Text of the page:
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Posts Tagged ‘Office 365’

Adding Office365 licenses to new users via PowerShell

December 12, 2017 Leave a comment

One of the tasks any school has to do each year is remove old students and add new ones. Using the built-in CSVDE tool, you can bulk import users into Active Directory very easily. Once there, they’ll get synchronised up to Office 365 (provided they are in an OU that is selected for sync) as new users. Good stuff! The only problem is that all those new users do not have licenses assigned to them in Office 365, which means they can’t use anything. You could manually assign a license to each user individually using the Office 365 website, but that will take hours, if not days if you have a huge number of students to license. Thankfully, there is a better way: PowerShell.

A very small script that is only 11 lines long will load usernames from a seperate CSV file and assign licenses to users based on that CSV file. Here is the script:

Import-Module MSOnline
Connect-MsolService
$users = Import-Csv “C:\Users\Username\Desktop\2018.csv” -delimiter “,”
foreach ($user in $users)
{
$upn=$user.UserPrincipalName
$usagelocation=$user.UsageLocation
$SKU=$user.SKU
Set-MsolUser -UserPrincipalName $upn -UsageLocation $usagelocation
Set-MsolUserLicense -UserPrincipalName $upn -AddLicenses $sku
}

Essentially, the script connects to Office 365 with your credentials (use an admin level account to connect). Change the location of the CSV file to your own location. The contents of the CSV file is simple, just 3 columns in total – column 1 is the User Principal Name of each student, column 2 is the 2 digit country code of your country and column 3 is the product license you want to assign to the student. Name the 1st cell in each column UserPrincipalName, UsageLocation and SKU respectively. You can find out what the exact license names for your Office 365 tenancy are by connecting to it as follows in PowerShell:

Import-Module MSOnline
Connect-MsolService
Get-MsolAccountSku

You will end up with a list of license options for your tenancy, with a name along the lines of tenantname:STANDARDPACK. Copy and paste your desired license name into your CSV file for each user you want that license for.

Run the above script when you are happy with your CSV import file and if all goes well, a few minutes later all the users in Office 365 will have been correctly licensed.

You could get more complicated so that each license if configured with certain options disabled etc, but that involved extra complexity in your script. Keep it simple I reckon.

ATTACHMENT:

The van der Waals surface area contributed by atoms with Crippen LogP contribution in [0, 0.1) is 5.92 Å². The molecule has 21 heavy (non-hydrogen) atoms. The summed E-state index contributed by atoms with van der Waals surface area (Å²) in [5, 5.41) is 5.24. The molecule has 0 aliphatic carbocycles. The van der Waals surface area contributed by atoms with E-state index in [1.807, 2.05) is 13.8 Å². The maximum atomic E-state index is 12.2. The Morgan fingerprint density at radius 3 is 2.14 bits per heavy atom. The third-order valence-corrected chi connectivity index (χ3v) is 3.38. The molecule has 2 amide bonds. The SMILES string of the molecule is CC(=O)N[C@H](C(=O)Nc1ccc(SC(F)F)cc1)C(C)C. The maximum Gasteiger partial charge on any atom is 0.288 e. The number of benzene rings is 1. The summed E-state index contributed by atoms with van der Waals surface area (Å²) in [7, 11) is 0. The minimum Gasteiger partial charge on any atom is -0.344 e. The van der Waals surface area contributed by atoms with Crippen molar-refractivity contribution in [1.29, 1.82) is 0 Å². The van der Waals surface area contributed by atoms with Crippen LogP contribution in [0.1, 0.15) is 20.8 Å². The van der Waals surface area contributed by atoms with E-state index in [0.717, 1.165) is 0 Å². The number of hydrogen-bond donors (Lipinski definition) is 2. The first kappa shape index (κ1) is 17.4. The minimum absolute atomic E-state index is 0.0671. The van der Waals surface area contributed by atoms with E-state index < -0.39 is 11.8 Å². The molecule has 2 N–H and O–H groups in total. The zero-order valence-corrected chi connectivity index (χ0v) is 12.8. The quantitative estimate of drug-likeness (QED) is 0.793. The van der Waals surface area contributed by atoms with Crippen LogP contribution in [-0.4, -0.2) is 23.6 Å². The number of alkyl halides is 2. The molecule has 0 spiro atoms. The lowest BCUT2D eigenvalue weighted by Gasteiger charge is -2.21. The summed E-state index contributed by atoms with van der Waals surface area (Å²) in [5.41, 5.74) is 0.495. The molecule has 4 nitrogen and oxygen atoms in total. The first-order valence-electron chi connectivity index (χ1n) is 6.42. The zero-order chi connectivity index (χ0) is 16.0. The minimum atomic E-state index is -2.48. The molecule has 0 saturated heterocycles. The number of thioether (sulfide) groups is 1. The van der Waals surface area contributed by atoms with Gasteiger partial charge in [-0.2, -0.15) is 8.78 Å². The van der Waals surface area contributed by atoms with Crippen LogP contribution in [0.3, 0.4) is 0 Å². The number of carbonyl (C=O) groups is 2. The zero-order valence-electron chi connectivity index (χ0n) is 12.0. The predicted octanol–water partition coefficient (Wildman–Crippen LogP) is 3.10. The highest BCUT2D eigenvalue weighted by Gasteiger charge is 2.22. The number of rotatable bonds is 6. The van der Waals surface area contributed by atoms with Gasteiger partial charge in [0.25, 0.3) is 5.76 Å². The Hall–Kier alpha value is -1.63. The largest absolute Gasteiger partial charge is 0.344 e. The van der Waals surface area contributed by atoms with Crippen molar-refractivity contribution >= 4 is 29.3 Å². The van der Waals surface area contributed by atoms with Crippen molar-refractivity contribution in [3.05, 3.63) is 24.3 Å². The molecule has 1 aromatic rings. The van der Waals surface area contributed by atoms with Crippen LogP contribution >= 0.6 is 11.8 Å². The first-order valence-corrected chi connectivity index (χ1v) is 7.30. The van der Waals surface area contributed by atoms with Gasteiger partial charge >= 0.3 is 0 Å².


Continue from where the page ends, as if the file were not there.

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Lessons learned from migrating to Office 365

May 30, 2017 1 comment

My migration of staff email accounts from our onsite Exchange Server to Office 365 continues as I write this, though now at a somewhat quicker pace. With just under 50 mailboxes left to move, I should be done by the the end of this school term. So far the move has been mostly trouble free, with no email being lost. There have been some small incidents that have helped to shape future mailbox moves and have provided valuable lessons. In no order, here’s some of what I’ve learnt along the way:

  • If you plan to migrate your user’s existing mailboxes up to the cloud, you absolutely need a fast internet connection. 20Mbp/s minimum in both directions, but the faster the better.
  • If possible, get your users to perform mail cleanups before you move their mailbox. The less items in a mailbox, the less time it takes to move said mailbox into the cloud. There’s also less clutter for users after the move, which usually makes people happy, since less clutter is always a good thing.
  • If you are doing a staged migration, try to move as many mailboxes as you can per batch, so that you don’t draw the process out too long. The longer you run two systems, the more risk of something breaking or going wrong along the way.
  • Watch out for user accounts that have been renamed, i.e. people with surname changes. If this isn’t cleaned up properly before being synced to the cloud, it can come back to bite you in the ass. Cue frantic searching and entering arcane commands into Powershell.
  • Users don’t always appreciate or use manuals you may have written. Write a manual anyway, so that you’ve covered your ass.
  • Mailbox moves often don’t happen as fast as you think they should. Budget extra time for a large move.
  • Modern Outlook Web App is a really nice mail client. Light years from Exchange 2007 version obviously.
  • Use Office 2016 for fixed desktop users to connect to Exchange where possible. All previous versions are not going to get the same attention and support from Microsoft in case of trouble.
  • Office 2016 perpetual (i.e. the version you volume license and uses MSI installer) won’t get feature updates over its lifespan. This means no new and cool features like Focussed Inbox.
  • Some programs that interface with Outlook don’t like the 64 bit version of Office.
  • Direct users to the stand alone Outlook apps on Android and iOS. The built in mail client should connect with too much hassles, but Android and Exchange have always had a slightly rocky relationship in my view.

I’m in the process of moving the last giant mailboxes over in the coming week. Once that’s done, the pace of migration should go up as I move other users over with more “normal” size mailboxes. Once everyone has moved, it’s a case of testing to make sure everything is ok, then changing MX records to cut over for direct email delivery to the cloud and to cut out mail coming onsite and then back out again.

The slow migration to Office 365